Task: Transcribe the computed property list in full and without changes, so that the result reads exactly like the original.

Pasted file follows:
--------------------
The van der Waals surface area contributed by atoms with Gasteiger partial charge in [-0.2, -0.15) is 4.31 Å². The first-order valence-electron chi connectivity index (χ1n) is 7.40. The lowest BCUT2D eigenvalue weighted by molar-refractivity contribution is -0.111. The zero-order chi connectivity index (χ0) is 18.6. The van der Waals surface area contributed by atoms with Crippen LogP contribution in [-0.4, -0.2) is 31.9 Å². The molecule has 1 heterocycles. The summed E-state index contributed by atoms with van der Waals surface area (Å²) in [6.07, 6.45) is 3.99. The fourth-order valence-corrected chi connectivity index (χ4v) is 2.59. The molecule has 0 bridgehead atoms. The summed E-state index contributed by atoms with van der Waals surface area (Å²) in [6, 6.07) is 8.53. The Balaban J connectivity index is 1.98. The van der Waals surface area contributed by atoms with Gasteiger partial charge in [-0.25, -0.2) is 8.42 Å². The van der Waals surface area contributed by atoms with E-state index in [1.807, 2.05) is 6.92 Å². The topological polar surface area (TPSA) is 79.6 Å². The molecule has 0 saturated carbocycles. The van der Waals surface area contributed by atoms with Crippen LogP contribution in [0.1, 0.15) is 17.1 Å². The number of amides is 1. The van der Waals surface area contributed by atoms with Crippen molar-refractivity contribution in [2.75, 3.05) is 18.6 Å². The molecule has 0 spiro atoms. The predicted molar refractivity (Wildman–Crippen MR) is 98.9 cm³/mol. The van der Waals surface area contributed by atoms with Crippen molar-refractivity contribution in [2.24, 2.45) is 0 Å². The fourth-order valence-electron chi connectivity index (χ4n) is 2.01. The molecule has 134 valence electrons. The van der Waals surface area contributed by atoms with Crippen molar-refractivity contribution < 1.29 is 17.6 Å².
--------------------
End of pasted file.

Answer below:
The van der Waals surface area contributed by atoms with Gasteiger partial charge in [-0.2, -0.15) is 4.31 Å². The first-order valence-electron chi connectivity index (χ1n) is 7.40. The lowest BCUT2D eigenvalue weighted by molar-refractivity contribution is -0.111. The zero-order chi connectivity index (χ0) is 18.6. The van der Waals surface area contributed by atoms with Crippen LogP contribution in [-0.4, -0.2) is 31.9 Å². The molecule has 1 heterocycles. The summed E-state index contributed by atoms with van der Waals surface area (Å²) in [6.07, 6.45) is 3.99. The fourth-order valence-corrected chi connectivity index (χ4v) is 2.59. The molecule has 0 bridgehead atoms. The summed E-state index contributed by atoms with van der Waals surface area (Å²) in [6, 6.07) is 8.53. The Balaban J connectivity index is 1.98. The van der Waals surface area contributed by atoms with Gasteiger partial charge in [-0.25, -0.2) is 8.42 Å². The van der Waals surface area contributed by atoms with E-state index in [1.807, 2.05) is 6.92 Å². The topological polar surface area (TPSA) is 79.6 Å². The molecule has 0 saturated carbocycles. The van der Waals surface area contributed by atoms with Crippen LogP contribution in [0.1, 0.15) is 17.1 Å². The number of amides is 1. The van der Waals surface area contributed by atoms with Crippen molar-refractivity contribution in [2.75, 3.05) is 18.6 Å². The molecule has 0 spiro atoms. The predicted molar refractivity (Wildman–Crippen MR) is 98.9 cm³/mol. The van der Waals surface area contributed by atoms with Crippen molar-refractivity contribution in [2.24, 2.45) is 0 Å². The fourth-order valence-electron chi connectivity index (χ4n) is 2.01. The molecule has 134 valence electrons. The van der Waals surface area contributed by atoms with Crippen molar-refractivity contribution < 1.29 is 17.6 Å².